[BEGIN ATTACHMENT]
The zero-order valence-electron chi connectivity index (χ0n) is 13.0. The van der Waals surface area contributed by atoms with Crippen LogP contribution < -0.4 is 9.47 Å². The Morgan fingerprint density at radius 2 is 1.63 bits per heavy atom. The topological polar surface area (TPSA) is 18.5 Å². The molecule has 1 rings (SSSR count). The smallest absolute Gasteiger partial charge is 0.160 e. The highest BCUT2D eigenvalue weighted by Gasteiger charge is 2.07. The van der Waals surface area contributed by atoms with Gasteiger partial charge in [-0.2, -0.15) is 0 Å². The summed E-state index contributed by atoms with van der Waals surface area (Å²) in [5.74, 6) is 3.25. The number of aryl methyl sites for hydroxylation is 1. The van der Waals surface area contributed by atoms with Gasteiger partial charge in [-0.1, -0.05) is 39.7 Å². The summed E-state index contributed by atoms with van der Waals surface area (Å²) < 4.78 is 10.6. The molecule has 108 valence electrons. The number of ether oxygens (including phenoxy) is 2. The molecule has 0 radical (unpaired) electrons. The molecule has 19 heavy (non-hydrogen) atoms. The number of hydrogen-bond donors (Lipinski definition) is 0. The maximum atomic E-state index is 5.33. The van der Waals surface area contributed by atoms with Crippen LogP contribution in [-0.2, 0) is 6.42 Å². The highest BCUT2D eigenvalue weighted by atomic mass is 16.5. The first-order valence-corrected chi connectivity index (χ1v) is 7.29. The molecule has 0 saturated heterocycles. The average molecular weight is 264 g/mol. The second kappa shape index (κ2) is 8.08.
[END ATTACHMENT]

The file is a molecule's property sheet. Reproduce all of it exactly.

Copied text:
The zero-order valence-electron chi connectivity index (χ0n) is 13.0. The van der Waals surface area contributed by atoms with Crippen LogP contribution < -0.4 is 9.47 Å². The Morgan fingerprint density at radius 2 is 1.63 bits per heavy atom. The topological polar surface area (TPSA) is 18.5 Å². The molecule has 1 rings (SSSR count). The smallest absolute Gasteiger partial charge is 0.160 e. The highest BCUT2D eigenvalue weighted by Gasteiger charge is 2.07. The van der Waals surface area contributed by atoms with Gasteiger partial charge in [-0.2, -0.15) is 0 Å². The summed E-state index contributed by atoms with van der Waals surface area (Å²) in [5.74, 6) is 3.25. The number of aryl methyl sites for hydroxylation is 1. The van der Waals surface area contributed by atoms with Gasteiger partial charge in [-0.1, -0.05) is 39.7 Å². The summed E-state index contributed by atoms with van der Waals surface area (Å²) < 4.78 is 10.6. The molecule has 108 valence electrons. The number of ether oxygens (including phenoxy) is 2. The molecule has 0 radical (unpaired) electrons. The molecule has 19 heavy (non-hydrogen) atoms. The number of hydrogen-bond donors (Lipinski definition) is 0. The maximum atomic E-state index is 5.33. The van der Waals surface area contributed by atoms with Crippen LogP contribution in [-0.2, 0) is 6.42 Å². The highest BCUT2D eigenvalue weighted by atomic mass is 16.5. The first-order valence-corrected chi connectivity index (χ1v) is 7.29. The molecule has 0 saturated heterocycles. The average molecular weight is 264 g/mol. The second kappa shape index (κ2) is 8.08.